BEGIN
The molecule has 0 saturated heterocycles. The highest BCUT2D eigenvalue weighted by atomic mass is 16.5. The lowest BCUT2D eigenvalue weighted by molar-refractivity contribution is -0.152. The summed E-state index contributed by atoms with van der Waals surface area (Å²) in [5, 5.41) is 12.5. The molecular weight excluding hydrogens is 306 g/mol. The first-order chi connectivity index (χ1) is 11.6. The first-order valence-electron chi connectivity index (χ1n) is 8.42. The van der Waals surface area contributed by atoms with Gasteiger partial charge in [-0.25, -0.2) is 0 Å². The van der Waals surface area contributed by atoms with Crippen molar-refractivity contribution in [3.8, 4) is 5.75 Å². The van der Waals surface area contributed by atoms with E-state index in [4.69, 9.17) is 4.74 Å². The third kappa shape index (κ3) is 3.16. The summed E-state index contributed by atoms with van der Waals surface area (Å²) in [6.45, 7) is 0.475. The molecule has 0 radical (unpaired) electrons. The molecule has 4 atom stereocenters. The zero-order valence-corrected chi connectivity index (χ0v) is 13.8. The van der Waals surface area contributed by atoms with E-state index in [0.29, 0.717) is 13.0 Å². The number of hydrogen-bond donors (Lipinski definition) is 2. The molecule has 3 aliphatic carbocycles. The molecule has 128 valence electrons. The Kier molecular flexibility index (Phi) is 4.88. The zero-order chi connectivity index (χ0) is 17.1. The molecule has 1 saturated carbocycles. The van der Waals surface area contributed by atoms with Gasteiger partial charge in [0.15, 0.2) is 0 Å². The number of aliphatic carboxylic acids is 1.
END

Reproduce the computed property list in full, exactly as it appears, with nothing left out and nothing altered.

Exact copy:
The molecule has 0 saturated heterocycles. The highest BCUT2D eigenvalue weighted by atomic mass is 16.5. The lowest BCUT2D eigenvalue weighted by molar-refractivity contribution is -0.152. The summed E-state index contributed by atoms with van der Waals surface area (Å²) in [5, 5.41) is 12.5. The molecular weight excluding hydrogens is 306 g/mol. The first-order chi connectivity index (χ1) is 11.6. The first-order valence-electron chi connectivity index (χ1n) is 8.42. The van der Waals surface area contributed by atoms with Gasteiger partial charge in [-0.25, -0.2) is 0 Å². The van der Waals surface area contributed by atoms with Crippen molar-refractivity contribution in [3.8, 4) is 5.75 Å². The van der Waals surface area contributed by atoms with E-state index in [4.69, 9.17) is 4.74 Å². The third kappa shape index (κ3) is 3.16. The summed E-state index contributed by atoms with van der Waals surface area (Å²) in [6.45, 7) is 0.475. The molecule has 0 radical (unpaired) electrons. The molecule has 4 atom stereocenters. The zero-order valence-corrected chi connectivity index (χ0v) is 13.8. The van der Waals surface area contributed by atoms with E-state index in [0.29, 0.717) is 13.0 Å². The number of hydrogen-bond donors (Lipinski definition) is 2. The molecule has 3 aliphatic carbocycles. The molecule has 128 valence electrons. The Kier molecular flexibility index (Phi) is 4.88. The zero-order chi connectivity index (χ0) is 17.1. The molecule has 1 saturated carbocycles. The van der Waals surface area contributed by atoms with Gasteiger partial charge in [0.15, 0.2) is 0 Å². The number of aliphatic carboxylic acids is 1.